If you want to save money on organic food and pastured meats you have to be part of a food club. A food club is essentially a food coop and depending on how it’s managed there is either a very small mark up in the pricing or none. I’m lucky I live in Portland as there are several that I can choose from. In our next house I probably won’t be as lucky and will probably create one. They require a lot of work and effort but provide the best bang for your buck. It’s best to start small and then grow as you see manageable. You will have minimum purchase amounts that you have to meet so consider that also.
What kinda of cost savings am I talking about? Well, I can not disclose the exact pricing of costs as I signed an agreement that I would not but I can allude to the costs if you know what I mean.
Savings example 1
I just bought 9lbs (144 oz) of Organic B Grade Maple Syrup for less than $50 – retail cost based on Amazon – $117.00
Savings example 2
8 lbs of organic Braeburn apples for less than $7. Retail cost – based on my local grocer – $14.32
Here’s how to create a Food Buying Club:
What you need:
1. People who want to buy food directly from the supplier and provide the labor to split these items up for families. You should make it mandatory that people help with splitting up the products/food.
2. A way to track and organize the purchases.
3. A Strong organizer or committee. This is a lot of work but it’s worth it as you can feed your family high quality food for less.
4. A small amount of start up capital for any licenses you may need, scales, paper bags etc. You can always ask people to contribute to the supplies you need. You may need a business license. You might also need to rent space in a church or local community center to do the splits based on your city ordinances.
5. A bank account
6. Chest Freezer
Now that you have your members here are some to do items:
1. Start by orienting members on their responsibilities in the club. Are there dues? Are they required to volunteer?
2. The organizer and/or committee must decide how orders are organized and placed. Will there be a Vendor lead who manages each vendor account and does all the organizing and invoicing?
3. How do people pay for purchases? Do you have people prepay into an account?
4. How often does the club meet to go over items? How often do you place orders?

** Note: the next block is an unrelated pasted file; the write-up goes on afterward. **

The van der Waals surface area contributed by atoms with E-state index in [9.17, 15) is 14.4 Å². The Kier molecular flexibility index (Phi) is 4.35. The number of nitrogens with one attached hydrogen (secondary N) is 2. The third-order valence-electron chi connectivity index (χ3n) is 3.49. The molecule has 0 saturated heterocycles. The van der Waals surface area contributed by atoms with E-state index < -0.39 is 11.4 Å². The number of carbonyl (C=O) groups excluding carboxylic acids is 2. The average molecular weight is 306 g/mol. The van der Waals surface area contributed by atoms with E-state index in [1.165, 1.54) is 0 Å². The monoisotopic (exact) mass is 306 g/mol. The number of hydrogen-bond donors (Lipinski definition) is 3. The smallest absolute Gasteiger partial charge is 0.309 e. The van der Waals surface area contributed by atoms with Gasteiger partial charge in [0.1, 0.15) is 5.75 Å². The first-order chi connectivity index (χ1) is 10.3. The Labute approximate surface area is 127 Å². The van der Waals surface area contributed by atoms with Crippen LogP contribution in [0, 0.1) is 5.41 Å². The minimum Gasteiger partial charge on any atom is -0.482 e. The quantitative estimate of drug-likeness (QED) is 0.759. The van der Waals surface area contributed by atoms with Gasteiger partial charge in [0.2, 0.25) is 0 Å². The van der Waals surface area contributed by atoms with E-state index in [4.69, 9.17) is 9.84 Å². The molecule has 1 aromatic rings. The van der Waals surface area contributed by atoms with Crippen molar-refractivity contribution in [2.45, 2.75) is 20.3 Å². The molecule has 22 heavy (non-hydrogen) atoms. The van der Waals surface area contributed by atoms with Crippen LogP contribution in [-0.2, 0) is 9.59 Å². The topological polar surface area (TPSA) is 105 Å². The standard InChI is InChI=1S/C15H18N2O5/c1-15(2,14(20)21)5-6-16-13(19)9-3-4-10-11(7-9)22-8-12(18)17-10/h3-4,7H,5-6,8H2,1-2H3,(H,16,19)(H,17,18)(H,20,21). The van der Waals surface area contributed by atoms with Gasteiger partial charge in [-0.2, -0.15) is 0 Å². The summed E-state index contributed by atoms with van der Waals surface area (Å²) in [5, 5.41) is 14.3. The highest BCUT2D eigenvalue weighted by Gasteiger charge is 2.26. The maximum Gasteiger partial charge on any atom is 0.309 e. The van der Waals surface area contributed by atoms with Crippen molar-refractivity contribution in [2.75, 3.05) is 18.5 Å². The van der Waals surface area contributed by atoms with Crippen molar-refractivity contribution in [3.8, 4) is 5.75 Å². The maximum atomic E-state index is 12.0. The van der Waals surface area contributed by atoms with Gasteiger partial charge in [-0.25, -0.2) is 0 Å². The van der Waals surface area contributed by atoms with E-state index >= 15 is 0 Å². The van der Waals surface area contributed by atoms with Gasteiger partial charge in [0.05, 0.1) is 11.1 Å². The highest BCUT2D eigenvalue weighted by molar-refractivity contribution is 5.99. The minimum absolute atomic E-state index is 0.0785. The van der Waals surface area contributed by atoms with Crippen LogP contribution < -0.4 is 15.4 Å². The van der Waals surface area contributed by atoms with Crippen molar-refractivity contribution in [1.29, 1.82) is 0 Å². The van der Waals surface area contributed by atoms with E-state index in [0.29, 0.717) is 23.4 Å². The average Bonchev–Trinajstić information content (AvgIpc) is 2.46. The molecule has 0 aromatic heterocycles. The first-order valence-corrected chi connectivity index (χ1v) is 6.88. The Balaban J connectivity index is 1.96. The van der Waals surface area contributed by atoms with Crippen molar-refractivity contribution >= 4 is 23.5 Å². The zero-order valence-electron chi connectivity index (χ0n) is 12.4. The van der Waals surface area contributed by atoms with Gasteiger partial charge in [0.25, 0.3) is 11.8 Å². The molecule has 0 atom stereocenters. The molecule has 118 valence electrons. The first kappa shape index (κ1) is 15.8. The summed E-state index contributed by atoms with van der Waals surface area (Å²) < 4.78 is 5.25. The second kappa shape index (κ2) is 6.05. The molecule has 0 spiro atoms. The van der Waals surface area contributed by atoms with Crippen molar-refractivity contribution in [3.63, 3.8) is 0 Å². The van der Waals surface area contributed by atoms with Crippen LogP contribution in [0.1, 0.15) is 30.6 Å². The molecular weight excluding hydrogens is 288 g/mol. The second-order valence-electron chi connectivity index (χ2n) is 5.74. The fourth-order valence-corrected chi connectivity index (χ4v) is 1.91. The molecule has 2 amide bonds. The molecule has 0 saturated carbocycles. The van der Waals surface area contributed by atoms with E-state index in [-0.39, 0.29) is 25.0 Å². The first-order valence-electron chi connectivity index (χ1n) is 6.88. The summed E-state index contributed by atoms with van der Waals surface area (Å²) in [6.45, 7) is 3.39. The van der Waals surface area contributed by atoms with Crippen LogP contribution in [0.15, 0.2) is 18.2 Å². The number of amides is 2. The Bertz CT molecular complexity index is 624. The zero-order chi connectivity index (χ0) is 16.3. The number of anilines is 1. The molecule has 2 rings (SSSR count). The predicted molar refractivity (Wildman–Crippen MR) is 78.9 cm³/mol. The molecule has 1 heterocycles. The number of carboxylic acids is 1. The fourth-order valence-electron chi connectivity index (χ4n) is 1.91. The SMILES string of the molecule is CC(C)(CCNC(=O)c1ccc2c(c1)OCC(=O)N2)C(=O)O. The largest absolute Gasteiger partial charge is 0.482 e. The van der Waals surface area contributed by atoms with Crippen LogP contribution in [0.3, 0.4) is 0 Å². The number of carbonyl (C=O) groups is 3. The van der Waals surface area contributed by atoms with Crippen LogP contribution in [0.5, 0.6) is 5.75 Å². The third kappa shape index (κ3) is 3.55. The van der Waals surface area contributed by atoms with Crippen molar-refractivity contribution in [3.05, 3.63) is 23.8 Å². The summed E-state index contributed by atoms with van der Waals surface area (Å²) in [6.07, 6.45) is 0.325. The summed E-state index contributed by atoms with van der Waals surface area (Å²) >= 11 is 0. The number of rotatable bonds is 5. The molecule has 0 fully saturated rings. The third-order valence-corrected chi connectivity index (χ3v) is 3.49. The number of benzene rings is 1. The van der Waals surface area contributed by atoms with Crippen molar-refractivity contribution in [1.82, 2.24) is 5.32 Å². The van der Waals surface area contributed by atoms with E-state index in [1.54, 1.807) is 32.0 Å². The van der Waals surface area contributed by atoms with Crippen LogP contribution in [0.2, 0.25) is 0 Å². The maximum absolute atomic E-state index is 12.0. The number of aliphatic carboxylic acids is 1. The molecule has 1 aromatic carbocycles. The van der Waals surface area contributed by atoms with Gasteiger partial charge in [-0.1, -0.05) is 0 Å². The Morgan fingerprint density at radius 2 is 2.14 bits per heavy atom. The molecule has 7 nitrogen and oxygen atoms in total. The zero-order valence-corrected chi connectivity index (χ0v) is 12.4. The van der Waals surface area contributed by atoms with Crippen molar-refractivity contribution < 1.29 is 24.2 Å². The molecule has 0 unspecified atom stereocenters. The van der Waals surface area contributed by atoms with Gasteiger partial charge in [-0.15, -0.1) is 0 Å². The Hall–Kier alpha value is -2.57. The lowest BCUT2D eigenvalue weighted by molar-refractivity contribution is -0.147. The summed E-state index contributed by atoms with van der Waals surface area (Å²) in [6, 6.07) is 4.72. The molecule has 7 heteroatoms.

5. If people can’t help do you charge a markup on what they order and/or give a discount to people who volunteer?
The first food club I was part of I found on meetup.com. If you don’t but you enough family and friends interested in this you should try this or you can put a call out on craigslist for free. Meetup does have a cost you can often find sponsors to pay the fee or have a small join fee for the club.
Now that you have the people and a way to organize it you need to find places that you can buy from. Here are a two at the top of my head.
Frontier Organics – tons of organic health, bath, home, beauty products and more.
Azure Standard – everything from organic product, meat, home products, etc.
Honeyville Food Products – You can buy 25lbs of Almond Flour and split it with people for an amazing savings
Ok, next simply start searching in your area for organic wholesale produce companies, organic coffee wholesale, etc. Also check local farms and see if they will sell to you and negotiate a discount for bulk purchases. You can save on pastured animals by buying whole cows, pigs and splitting them amongst members.
This is not limited to food. Think about home product companies, cloth diapers, toy companies, clothing companies that sell in wholesale.
You can bite off more than you can chew pretty easily so again – start small. Food is a good way to start and see how many helping hands are necessary to run your club.
When we move I’m planning on creating a food club and charging a small markup on the products and doing all the work myself – all the ordering, splits,etc. The markup will be used to cover our food costs – not make money. If you have the time and energy to do this you can pay for your food costs with your labor.